The remainder of this paper is organized as follows. Section 2 describes security and efficiency requirements for anonymous user authentication schemes in multiserver environments. Section 3 briefly reviews Chuang and Chen’s authentication scheme, while Section 4 provides a detailed security analysis on the scheme. Section 5 presents our security-enhanced authentication scheme and shows how the security weaknesses of Chuang and Chen’s scheme are addressed in our scheme. Section 6 analyzes our scheme in terms of both security and efficiency. Section 7 concludes the paper.

2. Requirements for Multiserver Authentication Schemes

Most conventional password authentication methods, when they are deployed in a multiple server environment, require each network user not only to log into various remote servers repetitively but also to remember many sets of identities and passwords. Such inefficiency and complexity easily lead to the exposure of users’ identities and passwords and necessarily make it difficult to manage the shared secret keys among the involved participants. Moreover, those conventional authentication methods usually do not provide user anonymity. In contrast, an anonymous multiserver authentication scheme is designed to allow users to be authenticated by multiple servers via only one registration with the registration center [1]. Figure 1 shows a framework of an anonymous user authentication system in a multiserver environment.

281305.fig.001
Figure 1: Framework of a multiserver authentication system.
2.1. Security Properties

Various security requirements for a multiserver authentication scheme have been suggested in the previous studies [1, 7, 10, 1324]. The most essential security properties include the following.(S1)Anonymity: anonymity is of increasing importance and is achieved when the user’s identity is not disclosed to an unauthorized party.(S2)Mutual authentication: mutual authentication means that the two parties, user and server, authenticate each other. That is, both user and server are assured of each other’s identity.(S3)Session key agreement: the user and server securely agree on a session key to be used for protecting their subsequent communications.(S4)Perfect forward secrecy: perfect forward secrecy means that a session key derived from a set of long-term keys will not be compromised if one of the long-term keys is compromised in the future.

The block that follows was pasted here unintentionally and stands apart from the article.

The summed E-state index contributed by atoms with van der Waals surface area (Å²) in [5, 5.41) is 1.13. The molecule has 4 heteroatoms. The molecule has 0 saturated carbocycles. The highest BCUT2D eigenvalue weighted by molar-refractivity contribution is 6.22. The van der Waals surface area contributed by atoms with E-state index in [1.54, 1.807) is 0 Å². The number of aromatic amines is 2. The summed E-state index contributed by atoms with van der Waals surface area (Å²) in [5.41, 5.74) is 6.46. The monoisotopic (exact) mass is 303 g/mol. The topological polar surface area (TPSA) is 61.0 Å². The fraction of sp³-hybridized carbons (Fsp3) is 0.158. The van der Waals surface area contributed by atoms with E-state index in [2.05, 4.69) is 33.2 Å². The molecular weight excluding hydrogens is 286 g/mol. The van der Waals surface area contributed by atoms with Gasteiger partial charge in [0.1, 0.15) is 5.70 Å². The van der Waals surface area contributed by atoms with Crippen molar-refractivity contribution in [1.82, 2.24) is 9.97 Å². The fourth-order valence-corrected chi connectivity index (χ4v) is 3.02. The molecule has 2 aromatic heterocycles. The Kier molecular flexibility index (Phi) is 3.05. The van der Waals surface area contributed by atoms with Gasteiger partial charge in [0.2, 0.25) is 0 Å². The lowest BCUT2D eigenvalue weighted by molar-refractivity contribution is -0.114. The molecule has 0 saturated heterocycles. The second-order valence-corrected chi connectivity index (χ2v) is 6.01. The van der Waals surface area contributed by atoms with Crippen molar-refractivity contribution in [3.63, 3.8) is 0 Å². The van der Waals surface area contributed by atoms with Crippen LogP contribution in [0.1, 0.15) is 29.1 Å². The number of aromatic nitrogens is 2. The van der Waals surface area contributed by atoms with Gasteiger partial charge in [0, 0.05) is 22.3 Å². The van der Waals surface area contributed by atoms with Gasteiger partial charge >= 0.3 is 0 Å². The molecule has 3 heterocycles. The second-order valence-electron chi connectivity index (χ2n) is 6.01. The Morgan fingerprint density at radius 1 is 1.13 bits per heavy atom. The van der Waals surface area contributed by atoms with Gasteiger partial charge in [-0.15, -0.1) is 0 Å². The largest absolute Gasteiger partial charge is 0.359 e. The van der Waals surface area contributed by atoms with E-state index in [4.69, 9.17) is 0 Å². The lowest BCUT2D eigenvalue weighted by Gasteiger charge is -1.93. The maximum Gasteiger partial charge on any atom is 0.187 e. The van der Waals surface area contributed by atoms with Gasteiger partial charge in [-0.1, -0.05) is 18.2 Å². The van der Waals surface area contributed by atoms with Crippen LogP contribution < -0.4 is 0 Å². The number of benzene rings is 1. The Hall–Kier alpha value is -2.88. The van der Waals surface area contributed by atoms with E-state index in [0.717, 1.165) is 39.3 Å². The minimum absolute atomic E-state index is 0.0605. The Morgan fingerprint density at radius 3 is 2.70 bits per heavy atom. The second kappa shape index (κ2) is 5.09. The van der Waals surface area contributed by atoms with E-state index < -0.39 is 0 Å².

2.2. Attack Resistance

To achieve these security properties, a multiserver authentication scheme has to resist various kinds of attacks. The most typical attacks include the following(A1)Replay attack: an adversary intercepts data transmissions for the purpose of making use of that data in some manner. Typically, this type of attack involves copying and possibly altering the data in various ways before releasing it for delivery to the intended recipient.(A2)Modification attack: an adversary intercepts the authentication message and attempts to modify it for illegal authentication.(A3)Stolen-verifier attack: an adversary steals the password-verifier from the server and directly uses it to masquerade as a legitimate user.(A4)Off-line guessing attack: an adversary guesses a password and verifies it in an off-line environment. The information stored in the smart card is often used in such an attack.(A5)Forgery attack: a malicious yet legitimate user attempts to forge an authentication message of another legitimate user.(A6)Insider attack: an insider attack literally means an attack mounted by a malicious insider. Malicious insiders have a distinct advantage over external adversaries because they have an authorized system access and also may be familiar with the network architecture and system policies/procedures. Typically, malicious insiders want to acquire users’ private information such as their password and biometrics.(A7)Masquerade attack: an adversary is authenticated by the server using a fake user ID.(A8)Smart card attack: an adversary is authenticated by the server by using only the information obtained from a user’s smart card but without the password or biometrics of the user.(A9)User impersonation attack: an adversary impersonates a legitimate user using only the user’s smart card but without the password or biometric of the user.(A10)DoS attack: a DoS attack is any event that diminishes or eliminates a network’s capability of performing its expected function. In other words, an adversary mounts a DoS attack to make the server unavailable.

2.3. Efficiency Measures